William optimistically knocked at the door. A very old woman opened it. She smiled at him pleasantly and said: “Yes dear? What do you want?”
“Mr Chamb’lain’s sent me to ask if you’ve got any rooms vacant for ’vacuees.”
She looked at him pityingly.
- Number: 22.1
- Published: 1940 (same year in magazine form) – originally titled William Takes Charge
- Book: the eponymous William and the Evacuees
- Synopsis: The children of the village are jealous of evacuees.
So warmly do the women of William’s village (led by the indomitable Vicar’s wife) welcome evacuee children – with presents, parties and above all food – that their native counterparts start getting jealous and demand that William, their natural leader, arrange for them to be evacuated too.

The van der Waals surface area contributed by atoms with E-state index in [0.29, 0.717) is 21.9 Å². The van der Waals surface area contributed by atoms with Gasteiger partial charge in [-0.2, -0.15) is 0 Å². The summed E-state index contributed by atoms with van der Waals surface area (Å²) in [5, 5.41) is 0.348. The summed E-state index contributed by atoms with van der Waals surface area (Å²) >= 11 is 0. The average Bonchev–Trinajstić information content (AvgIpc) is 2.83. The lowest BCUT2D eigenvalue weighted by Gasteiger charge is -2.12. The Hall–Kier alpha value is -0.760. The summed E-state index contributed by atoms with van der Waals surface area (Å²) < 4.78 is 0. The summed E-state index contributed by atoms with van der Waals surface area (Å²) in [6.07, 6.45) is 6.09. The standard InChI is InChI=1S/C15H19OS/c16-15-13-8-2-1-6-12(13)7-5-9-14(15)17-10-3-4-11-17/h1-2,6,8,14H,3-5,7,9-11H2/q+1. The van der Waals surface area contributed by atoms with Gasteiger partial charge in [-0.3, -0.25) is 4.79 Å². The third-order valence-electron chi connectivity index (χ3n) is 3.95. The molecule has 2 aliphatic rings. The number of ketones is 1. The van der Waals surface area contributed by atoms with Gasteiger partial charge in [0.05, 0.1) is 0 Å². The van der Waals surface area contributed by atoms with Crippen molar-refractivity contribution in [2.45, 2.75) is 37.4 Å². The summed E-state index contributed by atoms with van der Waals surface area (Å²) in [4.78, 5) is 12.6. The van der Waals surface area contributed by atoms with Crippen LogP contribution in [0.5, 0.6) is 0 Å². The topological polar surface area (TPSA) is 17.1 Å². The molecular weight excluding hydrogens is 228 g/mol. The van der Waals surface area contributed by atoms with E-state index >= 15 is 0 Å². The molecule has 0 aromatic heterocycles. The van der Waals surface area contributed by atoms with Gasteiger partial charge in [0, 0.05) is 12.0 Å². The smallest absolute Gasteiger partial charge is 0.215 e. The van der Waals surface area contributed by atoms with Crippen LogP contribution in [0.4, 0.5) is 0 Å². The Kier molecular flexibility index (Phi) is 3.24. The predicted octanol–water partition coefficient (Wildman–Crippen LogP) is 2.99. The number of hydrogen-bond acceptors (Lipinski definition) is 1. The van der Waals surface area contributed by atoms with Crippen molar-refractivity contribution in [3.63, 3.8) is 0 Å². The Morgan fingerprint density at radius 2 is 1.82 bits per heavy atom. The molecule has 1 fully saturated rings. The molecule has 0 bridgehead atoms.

“I been ’vacuated,” said a small child proudly. “It made my arm come up somethink orful.”
“Shut up, Georgie Parker,” said Arabella. “It’s a diff’rent sort of ’vacuated you have done on your arm. It’s to stop you turnin’ into a cow you have it done on your arm.”
“Thought it was to stop you gettin’ chicken pox,” said Frankie, wrinkling up his snub nose in perplexity.
“It’s nothin’ to do with chickens,” snapped Arabella. “It’s cows. Everyone what’s not ’vacuated on their arms turns into cows. Half the cows you see in fields is people what weren’t ‘vacuated on their arms.”
“You saucy little hound!” said one indignant householder.
“You cheeky little rapscallion!” said an enraged housemaid as she slammed the door in his face.
“Bet they never did that to him,” William muttered indignantly to himself as he walked on down the road. “Bet they never did that to ole Mr Chamb’lain when he went round gettin’ places for ’em. Bet they treated him a bit different…”
William’s plan is to impersonate Mr Chamberlain, in person and in writing, and appeal to local householders’ patriotism in order to persuade them to take in some neighbourhood evacuees.
Astonishingly, he pulls it off… at least until the local committee for the care of evacuees arrives.